Not only does it help regulate baby’s temperature and breathing, but it helps regulate mom’s milk supply. Whether she has too much or not enough, spending that close time stimulates the hormones to work out what baby needs.
Clothes that can transition with you and baby.
With my first baby, lifting my shirt to breastfeed was the most awkward thing I could possibly do. And nursing bras and camis? Forget it. Trying to get them unclasped sucked in public.
In fact I felt like a bumbling fool every time and it made me feel like a walking circus for everyone to see.
But, praise the Lord for stretchy shirts I could pull down. And good golly, hallelujah for shirts I could wear backwards and sports bras that kept me locked, but milk loaded.
It feels really rewarding to be able to wear clothes that make me feel good and make breastfeeding feel as effortless as possible. Obviously over the years I have gotten better to where grown men can be standing in front of me and not see me give the nip slip to my baby. But it took gaining confidence with the right clothes early on.
The world will tell you to cover up and to stop nursing when it gets hard. Your family will tell you need a break. And your worrying mom heart will tell you you’re not making enough milk.
It doesn’t matter the truth.
Because those are the voices you’ll hear.
And they never seem to end.
Everyone has an opinion on breastfeeding and everyone has a different journey. So the breastfeeding mom has to prep herself for the storm of comments both good and bad that come with the ever-difficult, but ever-rewarding act of breastfeeding.
A great baby-wearing carrier.
Say what?! I know. It doesn’t seem like a breastfeeding item. But it is.
It’s the perfect incognito way to nurse in public or on the go. I have nursed while walking a mile to a subway station without skipping a beat.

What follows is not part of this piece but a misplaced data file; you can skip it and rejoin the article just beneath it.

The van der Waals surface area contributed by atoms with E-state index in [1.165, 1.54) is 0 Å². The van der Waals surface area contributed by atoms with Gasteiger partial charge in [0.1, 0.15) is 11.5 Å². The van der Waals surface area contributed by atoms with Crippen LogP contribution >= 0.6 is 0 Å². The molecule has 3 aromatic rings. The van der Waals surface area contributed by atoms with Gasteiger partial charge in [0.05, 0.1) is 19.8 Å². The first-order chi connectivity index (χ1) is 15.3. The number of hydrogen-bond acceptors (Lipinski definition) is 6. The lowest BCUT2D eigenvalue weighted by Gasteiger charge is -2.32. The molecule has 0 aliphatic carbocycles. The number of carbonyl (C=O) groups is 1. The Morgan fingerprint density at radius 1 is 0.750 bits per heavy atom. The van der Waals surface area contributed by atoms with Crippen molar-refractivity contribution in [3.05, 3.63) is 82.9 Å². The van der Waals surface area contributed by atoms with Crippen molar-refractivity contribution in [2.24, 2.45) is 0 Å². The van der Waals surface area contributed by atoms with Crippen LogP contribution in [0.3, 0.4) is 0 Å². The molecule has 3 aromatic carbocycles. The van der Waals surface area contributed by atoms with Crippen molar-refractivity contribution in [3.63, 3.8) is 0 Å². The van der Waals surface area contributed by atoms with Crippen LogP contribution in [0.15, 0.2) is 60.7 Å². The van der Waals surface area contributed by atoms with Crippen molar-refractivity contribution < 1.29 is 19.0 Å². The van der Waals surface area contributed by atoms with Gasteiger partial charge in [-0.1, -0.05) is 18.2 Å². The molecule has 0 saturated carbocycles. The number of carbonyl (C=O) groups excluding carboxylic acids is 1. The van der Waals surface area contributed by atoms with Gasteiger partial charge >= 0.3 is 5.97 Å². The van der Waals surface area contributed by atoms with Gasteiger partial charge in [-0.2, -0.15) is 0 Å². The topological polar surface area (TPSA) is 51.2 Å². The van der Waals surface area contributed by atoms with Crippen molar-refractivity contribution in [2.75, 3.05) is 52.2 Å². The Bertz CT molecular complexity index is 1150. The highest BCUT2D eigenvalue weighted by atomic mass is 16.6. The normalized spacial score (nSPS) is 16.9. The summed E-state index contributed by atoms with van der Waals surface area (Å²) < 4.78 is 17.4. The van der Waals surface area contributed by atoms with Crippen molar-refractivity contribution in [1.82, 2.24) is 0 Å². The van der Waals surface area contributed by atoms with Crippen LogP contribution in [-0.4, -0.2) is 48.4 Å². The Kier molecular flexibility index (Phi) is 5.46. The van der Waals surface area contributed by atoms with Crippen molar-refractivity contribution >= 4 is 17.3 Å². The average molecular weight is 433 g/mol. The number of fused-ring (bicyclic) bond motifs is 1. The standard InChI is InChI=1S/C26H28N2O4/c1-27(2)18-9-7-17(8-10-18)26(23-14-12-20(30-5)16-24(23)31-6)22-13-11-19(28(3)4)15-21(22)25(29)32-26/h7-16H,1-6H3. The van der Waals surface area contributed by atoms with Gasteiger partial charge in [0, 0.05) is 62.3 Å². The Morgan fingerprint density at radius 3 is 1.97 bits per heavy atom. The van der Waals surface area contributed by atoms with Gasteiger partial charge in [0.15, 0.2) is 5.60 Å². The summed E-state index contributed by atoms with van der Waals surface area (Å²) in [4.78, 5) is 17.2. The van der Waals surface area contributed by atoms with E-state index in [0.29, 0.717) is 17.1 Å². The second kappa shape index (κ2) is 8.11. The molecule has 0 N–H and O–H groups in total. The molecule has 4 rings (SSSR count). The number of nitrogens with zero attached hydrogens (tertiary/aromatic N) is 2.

I am a no-cover nurser for the most part because my babies are flailers and feel like they must see the world. All of it.
But nursing in a carrier makes for hands-free nursing even at home. To be able to get stuff done on the days when the teeth come in and baby just needs to suck to relieve the horrible pain sensation on their gums.
Maybe not all the time. But momma, please put down your phone.
Gaze into your sweet babe’s eyes and soak up all the oxytocin your spongy post-partum body can handle. Because the days are so, so long, but the years are short.
You won’t get those moments back and your are building a relationship from day one. So it’s not even about radiation exposure, but more about how screen time can interfere with mom to baby bonding.
Crave to learn more about breastfeeding?
The Secret to a Healthier Breastfeeding Relationship.
Why in the World Would Anyone Breastfeed a Toddler?!
How to Encourage Breastfeeding Moms.
Keeping your breastfed baby off a feeding schedule.
Natural Mastitis Remedies when you need them fast.
Kara is an author and advocate for positive, grace-filled parenting. She is homeschooler to her 5 children living on a farm in New England. She believes in creative educational approaches to help kids dive deeper into a rich learning experience and has her degree in Secondary Education & Adolescent Childhood Development. She is passionate about connecting with and helping other parents on their journey to raise awesome kids!